The black hole, called GX 339-4, was known before. It lies more than 20,000 light-years away near the center of our galaxy, and has a mass at least six times greater than that of our sun. Like other black holes, it is an ultra-dense collection of matter, with gravity that is so great even light cannot escape. In this case, the black hole, which probably formed from a star that exploded, is orbited by a companion star that feeds it. Most of the material from the companion star is pulled onto the black hole, but some of it is blasted away as a jet flowing at nearly the speed of light.

Professor Blain added: “Without the Leicester-Nagoya collaborative agreement being in place, and me going to Japan on the exchange program, I probably would not have met up with Poshak, and we would not have spotted this together.

“It is the first time that I've been involved in such an unusual case of a serendipitous discovery, and one which the relationship with Nagoya, built up on University of Leicester's expertise in specifically X-ray astronomy was crucial.

“It also took place directly after the Sendai earthquake in March, and I almost didn't take the trip!”

Scientists study jets to learn more about the extreme environments around black holes. They have learned a great deal about the material feeding black holes, called accretion disks, and about the jets themselves through studies using X-rays, gamma rays and radio waves. But key measurements of the brightest part of the jets, located at their bases, have been difficult despite decades of work. WISE is offering a new window into this missing link through its infrared observations.

"To see bright flaring activity from a black hole you need to be looking at the right place at the right time," said Peter Eisenhardt, the project scientist for WISE at NASA's Jet Propulsion Laboratory, Pasadena, Calif. "WISE snapped sensitive infrared pictures every 11 seconds for a year, covering the whole sky, allowing it to catch this rare event." Observing the jet's variability was possible due to images taken of the same patch of sky over time -- a feature of NEOWISE, the asteroid-hunting portion of the WISE mission.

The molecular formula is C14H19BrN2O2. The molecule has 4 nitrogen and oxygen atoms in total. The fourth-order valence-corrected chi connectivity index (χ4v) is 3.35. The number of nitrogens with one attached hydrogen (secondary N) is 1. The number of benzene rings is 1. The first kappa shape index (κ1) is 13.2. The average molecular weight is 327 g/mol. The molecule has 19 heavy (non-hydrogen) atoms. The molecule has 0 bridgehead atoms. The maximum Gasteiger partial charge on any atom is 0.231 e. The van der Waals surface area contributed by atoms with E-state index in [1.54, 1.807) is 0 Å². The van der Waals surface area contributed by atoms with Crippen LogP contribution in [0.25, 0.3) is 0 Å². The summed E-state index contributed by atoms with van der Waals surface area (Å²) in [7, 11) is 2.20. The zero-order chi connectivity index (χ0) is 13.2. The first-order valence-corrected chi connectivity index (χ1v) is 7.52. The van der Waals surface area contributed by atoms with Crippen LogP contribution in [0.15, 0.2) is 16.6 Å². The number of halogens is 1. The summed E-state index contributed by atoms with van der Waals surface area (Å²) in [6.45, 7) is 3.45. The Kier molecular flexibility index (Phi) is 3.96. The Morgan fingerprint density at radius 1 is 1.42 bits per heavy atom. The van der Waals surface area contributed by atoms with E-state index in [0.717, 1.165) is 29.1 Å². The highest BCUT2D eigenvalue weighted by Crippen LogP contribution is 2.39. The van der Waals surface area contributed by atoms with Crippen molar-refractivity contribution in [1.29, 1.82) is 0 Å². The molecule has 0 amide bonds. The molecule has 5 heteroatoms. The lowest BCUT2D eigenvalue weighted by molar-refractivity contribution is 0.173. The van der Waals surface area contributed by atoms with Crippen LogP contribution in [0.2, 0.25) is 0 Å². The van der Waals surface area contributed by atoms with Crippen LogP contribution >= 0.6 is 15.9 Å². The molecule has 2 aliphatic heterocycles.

Poshak explained that WISE data allowed him and his team to zoom in on the very compact region around the base of the jet streaming out the black hole. "The size of the region we are probing is equivalent to the width of a dime seen at the distance of our sun," he said.

The results surprised the team, showing huge and erratic fluctuations in the jet activity on timescales ranging from 11 seconds to a few hours. This type of variability in jets has never been seen with this kind of precision before. WISE had not just one, but four infrared cameras, allowing astronomers to determine changes in infrared light in real time. The observations, which Poshak describes as a "dance of infrared colors," show that the size of the base of the jet is varying. Its radius was measured to be about 15,000 miles (25,000 kilometers) across, with dramatic changes as large as a factor of 10 or more.